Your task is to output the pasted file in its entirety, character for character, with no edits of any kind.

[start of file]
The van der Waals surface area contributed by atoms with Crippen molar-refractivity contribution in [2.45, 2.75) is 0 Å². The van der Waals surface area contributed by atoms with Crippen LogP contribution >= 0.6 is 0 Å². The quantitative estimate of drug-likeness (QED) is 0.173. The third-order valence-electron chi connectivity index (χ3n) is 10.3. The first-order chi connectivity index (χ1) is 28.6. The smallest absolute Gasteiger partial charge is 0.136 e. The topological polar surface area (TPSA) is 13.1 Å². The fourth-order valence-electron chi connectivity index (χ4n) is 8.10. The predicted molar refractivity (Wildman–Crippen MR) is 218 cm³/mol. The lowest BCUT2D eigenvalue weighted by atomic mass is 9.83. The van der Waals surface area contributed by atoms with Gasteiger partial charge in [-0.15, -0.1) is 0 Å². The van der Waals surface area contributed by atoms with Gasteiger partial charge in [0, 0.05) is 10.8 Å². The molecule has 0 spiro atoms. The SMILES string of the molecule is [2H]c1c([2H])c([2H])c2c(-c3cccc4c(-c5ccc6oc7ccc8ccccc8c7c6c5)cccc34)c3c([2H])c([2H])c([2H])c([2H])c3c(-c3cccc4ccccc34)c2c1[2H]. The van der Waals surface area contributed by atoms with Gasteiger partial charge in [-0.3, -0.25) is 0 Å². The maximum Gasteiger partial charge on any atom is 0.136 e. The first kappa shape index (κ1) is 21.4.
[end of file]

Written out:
The van der Waals surface area contributed by atoms with Crippen molar-refractivity contribution in [2.45, 2.75) is 0 Å². The van der Waals surface area contributed by atoms with Crippen LogP contribution >= 0.6 is 0 Å². The quantitative estimate of drug-likeness (QED) is 0.173. The third-order valence-electron chi connectivity index (χ3n) is 10.3. The first-order chi connectivity index (χ1) is 28.6. The smallest absolute Gasteiger partial charge is 0.136 e. The topological polar surface area (TPSA) is 13.1 Å². The fourth-order valence-electron chi connectivity index (χ4n) is 8.10. The predicted molar refractivity (Wildman–Crippen MR) is 218 cm³/mol. The lowest BCUT2D eigenvalue weighted by atomic mass is 9.83. The van der Waals surface area contributed by atoms with Gasteiger partial charge in [-0.15, -0.1) is 0 Å². The van der Waals surface area contributed by atoms with Gasteiger partial charge in [0, 0.05) is 10.8 Å². The molecule has 0 spiro atoms. The SMILES string of the molecule is [2H]c1c([2H])c([2H])c2c(-c3cccc4c(-c5ccc6oc7ccc8ccccc8c7c6c5)cccc34)c3c([2H])c([2H])c([2H])c([2H])c3c(-c3cccc4ccccc34)c2c1[2H]. The van der Waals surface area contributed by atoms with Gasteiger partial charge in [-0.3, -0.25) is 0 Å². The maximum Gasteiger partial charge on any atom is 0.136 e. The first kappa shape index (κ1) is 21.4.